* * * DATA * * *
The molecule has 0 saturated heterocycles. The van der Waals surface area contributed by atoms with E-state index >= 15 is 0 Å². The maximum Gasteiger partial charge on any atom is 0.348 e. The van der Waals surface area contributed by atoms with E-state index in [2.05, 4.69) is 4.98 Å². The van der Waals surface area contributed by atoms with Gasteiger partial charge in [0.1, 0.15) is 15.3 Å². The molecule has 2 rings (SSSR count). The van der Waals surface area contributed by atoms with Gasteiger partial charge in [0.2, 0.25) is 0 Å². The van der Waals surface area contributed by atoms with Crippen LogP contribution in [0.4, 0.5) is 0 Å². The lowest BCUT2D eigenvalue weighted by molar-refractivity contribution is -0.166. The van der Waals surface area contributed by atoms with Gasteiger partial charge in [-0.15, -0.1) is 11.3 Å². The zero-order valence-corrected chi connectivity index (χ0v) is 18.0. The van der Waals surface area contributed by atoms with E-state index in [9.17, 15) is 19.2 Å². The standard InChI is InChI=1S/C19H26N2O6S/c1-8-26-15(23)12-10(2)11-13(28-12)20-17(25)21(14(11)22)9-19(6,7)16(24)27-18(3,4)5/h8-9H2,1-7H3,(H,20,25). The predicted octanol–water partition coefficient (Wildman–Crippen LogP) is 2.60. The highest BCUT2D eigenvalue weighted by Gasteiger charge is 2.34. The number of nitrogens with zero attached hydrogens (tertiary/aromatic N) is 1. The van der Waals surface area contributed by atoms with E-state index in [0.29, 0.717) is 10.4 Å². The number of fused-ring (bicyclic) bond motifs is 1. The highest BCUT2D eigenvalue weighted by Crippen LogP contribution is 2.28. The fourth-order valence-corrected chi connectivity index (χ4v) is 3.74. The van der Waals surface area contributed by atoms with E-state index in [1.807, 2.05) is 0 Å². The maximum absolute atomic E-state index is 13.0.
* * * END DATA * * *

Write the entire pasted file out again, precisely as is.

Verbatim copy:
The molecule has 0 saturated heterocycles. The van der Waals surface area contributed by atoms with E-state index >= 15 is 0 Å². The maximum Gasteiger partial charge on any atom is 0.348 e. The van der Waals surface area contributed by atoms with E-state index in [2.05, 4.69) is 4.98 Å². The van der Waals surface area contributed by atoms with Gasteiger partial charge in [0.1, 0.15) is 15.3 Å². The molecule has 2 rings (SSSR count). The van der Waals surface area contributed by atoms with Gasteiger partial charge in [0.2, 0.25) is 0 Å². The van der Waals surface area contributed by atoms with Crippen LogP contribution in [0.4, 0.5) is 0 Å². The lowest BCUT2D eigenvalue weighted by molar-refractivity contribution is -0.166. The van der Waals surface area contributed by atoms with Gasteiger partial charge in [-0.15, -0.1) is 11.3 Å². The zero-order valence-corrected chi connectivity index (χ0v) is 18.0. The van der Waals surface area contributed by atoms with E-state index in [9.17, 15) is 19.2 Å². The standard InChI is InChI=1S/C19H26N2O6S/c1-8-26-15(23)12-10(2)11-13(28-12)20-17(25)21(14(11)22)9-19(6,7)16(24)27-18(3,4)5/h8-9H2,1-7H3,(H,20,25). The predicted octanol–water partition coefficient (Wildman–Crippen LogP) is 2.60. The highest BCUT2D eigenvalue weighted by Gasteiger charge is 2.34. The number of nitrogens with zero attached hydrogens (tertiary/aromatic N) is 1. The van der Waals surface area contributed by atoms with E-state index in [0.29, 0.717) is 10.4 Å². The number of fused-ring (bicyclic) bond motifs is 1. The highest BCUT2D eigenvalue weighted by Crippen LogP contribution is 2.28. The fourth-order valence-corrected chi connectivity index (χ4v) is 3.74. The van der Waals surface area contributed by atoms with E-state index in [1.807, 2.05) is 0 Å². The maximum absolute atomic E-state index is 13.0.